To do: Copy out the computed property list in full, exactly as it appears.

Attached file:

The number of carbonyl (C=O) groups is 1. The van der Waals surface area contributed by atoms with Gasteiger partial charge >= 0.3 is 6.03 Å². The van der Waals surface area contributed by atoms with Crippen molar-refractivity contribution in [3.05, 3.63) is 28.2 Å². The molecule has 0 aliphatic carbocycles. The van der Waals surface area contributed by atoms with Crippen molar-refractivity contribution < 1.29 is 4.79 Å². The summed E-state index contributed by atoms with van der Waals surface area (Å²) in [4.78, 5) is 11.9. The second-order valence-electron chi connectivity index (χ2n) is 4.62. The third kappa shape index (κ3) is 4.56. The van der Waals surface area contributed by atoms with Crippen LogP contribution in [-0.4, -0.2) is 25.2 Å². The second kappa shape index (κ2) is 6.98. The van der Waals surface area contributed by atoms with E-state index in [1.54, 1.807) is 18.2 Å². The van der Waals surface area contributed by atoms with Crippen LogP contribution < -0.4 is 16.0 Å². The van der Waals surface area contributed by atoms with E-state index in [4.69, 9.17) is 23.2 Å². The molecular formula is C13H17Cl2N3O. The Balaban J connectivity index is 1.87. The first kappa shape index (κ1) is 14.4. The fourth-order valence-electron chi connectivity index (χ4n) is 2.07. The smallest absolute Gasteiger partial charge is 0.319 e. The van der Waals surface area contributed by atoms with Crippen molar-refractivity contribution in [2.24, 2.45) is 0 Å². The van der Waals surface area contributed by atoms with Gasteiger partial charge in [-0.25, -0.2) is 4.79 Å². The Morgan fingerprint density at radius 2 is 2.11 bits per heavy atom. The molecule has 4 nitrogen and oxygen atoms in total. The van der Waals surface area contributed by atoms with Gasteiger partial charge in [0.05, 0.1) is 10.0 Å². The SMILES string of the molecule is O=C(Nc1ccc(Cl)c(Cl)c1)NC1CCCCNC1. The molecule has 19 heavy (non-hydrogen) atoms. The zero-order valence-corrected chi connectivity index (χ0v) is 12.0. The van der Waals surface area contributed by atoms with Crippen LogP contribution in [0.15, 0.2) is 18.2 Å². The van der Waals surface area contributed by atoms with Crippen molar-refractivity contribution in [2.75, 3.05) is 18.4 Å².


The number of carbonyl (C=O) groups is 1. The van der Waals surface area contributed by atoms with Gasteiger partial charge >= 0.3 is 6.03 Å². The van der Waals surface area contributed by atoms with Crippen molar-refractivity contribution in [3.05, 3.63) is 28.2 Å². The molecule has 0 aliphatic carbocycles. The van der Waals surface area contributed by atoms with Crippen molar-refractivity contribution < 1.29 is 4.79 Å². The summed E-state index contributed by atoms with van der Waals surface area (Å²) in [4.78, 5) is 11.9. The second-order valence-electron chi connectivity index (χ2n) is 4.62. The third kappa shape index (κ3) is 4.56. The van der Waals surface area contributed by atoms with Crippen LogP contribution in [-0.4, -0.2) is 25.2 Å². The second kappa shape index (κ2) is 6.98. The van der Waals surface area contributed by atoms with E-state index in [1.54, 1.807) is 18.2 Å². The van der Waals surface area contributed by atoms with Crippen LogP contribution < -0.4 is 16.0 Å². The van der Waals surface area contributed by atoms with E-state index in [4.69, 9.17) is 23.2 Å². The molecular formula is C13H17Cl2N3O. The Balaban J connectivity index is 1.87. The first kappa shape index (κ1) is 14.4. The fourth-order valence-electron chi connectivity index (χ4n) is 2.07. The smallest absolute Gasteiger partial charge is 0.319 e. The van der Waals surface area contributed by atoms with Crippen molar-refractivity contribution in [2.24, 2.45) is 0 Å². The van der Waals surface area contributed by atoms with Gasteiger partial charge in [-0.25, -0.2) is 4.79 Å². The Morgan fingerprint density at radius 2 is 2.11 bits per heavy atom. The molecule has 4 nitrogen and oxygen atoms in total. The van der Waals surface area contributed by atoms with Gasteiger partial charge in [0.05, 0.1) is 10.0 Å². The SMILES string of the molecule is O=C(Nc1ccc(Cl)c(Cl)c1)NC1CCCCNC1. The molecule has 19 heavy (non-hydrogen) atoms. The zero-order valence-corrected chi connectivity index (χ0v) is 12.0. The van der Waals surface area contributed by atoms with Crippen LogP contribution in [0.15, 0.2) is 18.2 Å². The van der Waals surface area contributed by atoms with Crippen molar-refractivity contribution in [2.75, 3.05) is 18.4 Å².